There are many differences between driving a regular automobile versus operating a large tractor trailer. The dynamics and logistics of a truck are such that a tractor trailer:
- Speeds up slower than a car
- Requires greater distance and time to come to a complete stop
- Requires more space to turn and otherwise maneuver
- Has more blind spots making it especially hazardous to move in reverse
Many truck drivers have a Commercial Driver’s License (CDL) and the CDL manual is often helpful to understand the ins and outs of driving a large truck as well as the duties and responsibilities of a truck driver.
Main Differences Between Car and Truck Accidents
One of the main differences between cars and trucks is the sheer mass and weight of a loaded truck which can be up to 80,000 pounds while an average passenger car weighs only 4,000 pounds. Therefore the force of a heavy truck at a high speed impact will produce a much greater injury to the occupants of the passenger vehicle. In addition to the mass and weight of a truck, there are other important differences including:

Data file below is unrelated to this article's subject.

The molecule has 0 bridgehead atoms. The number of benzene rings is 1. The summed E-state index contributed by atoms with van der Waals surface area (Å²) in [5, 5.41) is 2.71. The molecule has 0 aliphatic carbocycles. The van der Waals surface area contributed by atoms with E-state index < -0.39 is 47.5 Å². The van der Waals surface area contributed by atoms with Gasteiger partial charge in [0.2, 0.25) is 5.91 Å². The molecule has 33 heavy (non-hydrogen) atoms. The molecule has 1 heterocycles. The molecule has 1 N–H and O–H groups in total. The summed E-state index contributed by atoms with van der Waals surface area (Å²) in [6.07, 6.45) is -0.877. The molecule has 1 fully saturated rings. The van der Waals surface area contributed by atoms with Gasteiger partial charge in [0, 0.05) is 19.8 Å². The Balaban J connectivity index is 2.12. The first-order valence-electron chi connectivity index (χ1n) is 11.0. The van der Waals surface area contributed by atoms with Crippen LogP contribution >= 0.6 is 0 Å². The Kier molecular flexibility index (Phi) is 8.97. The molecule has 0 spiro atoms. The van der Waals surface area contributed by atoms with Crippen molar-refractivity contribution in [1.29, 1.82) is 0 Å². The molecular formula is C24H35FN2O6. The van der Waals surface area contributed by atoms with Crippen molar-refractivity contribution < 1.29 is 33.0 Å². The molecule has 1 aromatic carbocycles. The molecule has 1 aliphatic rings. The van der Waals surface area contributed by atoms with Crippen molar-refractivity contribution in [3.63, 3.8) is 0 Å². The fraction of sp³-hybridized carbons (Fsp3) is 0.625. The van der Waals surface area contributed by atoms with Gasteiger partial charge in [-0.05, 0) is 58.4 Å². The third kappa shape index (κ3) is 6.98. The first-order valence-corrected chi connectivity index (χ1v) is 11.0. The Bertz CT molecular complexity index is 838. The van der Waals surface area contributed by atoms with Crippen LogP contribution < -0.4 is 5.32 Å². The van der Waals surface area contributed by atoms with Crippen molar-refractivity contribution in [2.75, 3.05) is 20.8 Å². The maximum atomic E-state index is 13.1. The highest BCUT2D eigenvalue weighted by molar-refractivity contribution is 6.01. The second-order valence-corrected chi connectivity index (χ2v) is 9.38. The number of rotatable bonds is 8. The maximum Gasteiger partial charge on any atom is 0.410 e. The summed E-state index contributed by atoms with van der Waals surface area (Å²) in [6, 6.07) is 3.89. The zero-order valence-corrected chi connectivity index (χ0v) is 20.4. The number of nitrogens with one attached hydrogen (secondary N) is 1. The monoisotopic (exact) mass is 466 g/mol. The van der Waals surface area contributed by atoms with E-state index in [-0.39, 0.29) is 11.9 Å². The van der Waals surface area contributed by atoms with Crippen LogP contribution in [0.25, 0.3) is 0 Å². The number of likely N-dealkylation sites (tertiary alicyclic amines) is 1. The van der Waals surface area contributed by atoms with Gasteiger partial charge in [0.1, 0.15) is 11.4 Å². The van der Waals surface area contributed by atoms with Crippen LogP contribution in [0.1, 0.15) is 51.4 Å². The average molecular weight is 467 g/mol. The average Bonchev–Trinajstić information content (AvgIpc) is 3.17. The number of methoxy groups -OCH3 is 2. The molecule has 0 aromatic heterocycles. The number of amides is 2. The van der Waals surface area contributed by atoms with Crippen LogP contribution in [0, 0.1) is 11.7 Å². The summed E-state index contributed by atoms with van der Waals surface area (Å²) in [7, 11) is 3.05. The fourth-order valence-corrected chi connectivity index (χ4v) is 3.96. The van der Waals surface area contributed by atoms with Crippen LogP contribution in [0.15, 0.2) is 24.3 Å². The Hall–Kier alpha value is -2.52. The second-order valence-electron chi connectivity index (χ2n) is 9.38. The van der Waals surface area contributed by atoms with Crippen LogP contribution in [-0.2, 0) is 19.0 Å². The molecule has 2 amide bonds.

- Trucks have many axles and wheels
- Trucks have very different braking systems when compared to cars. Many trucks use air brakes for example.
- Trucks are taller than automobiles meaning their center of gravity is different. A passenger vehicle can ride under a truck which is a type of trucking crash known as an underride accident.
- Tractor trailer accidents are sometimes caused due to issues with their cargo or loads they are carrying including improperly securing the cargo, having the cargo shift during transport, or a load that is not properly balanced.
- Tractor trailers have a joint between the tractor and the trailer cab which means the trailer can pivot which is what happens in a jack-knife accident.
- There are differences in acceleration, braking, turning, and overall vehicle control, maneuverability, and operation between trucks and cars.
Contact the F&A truck accident lawyers for a more detailed consultation.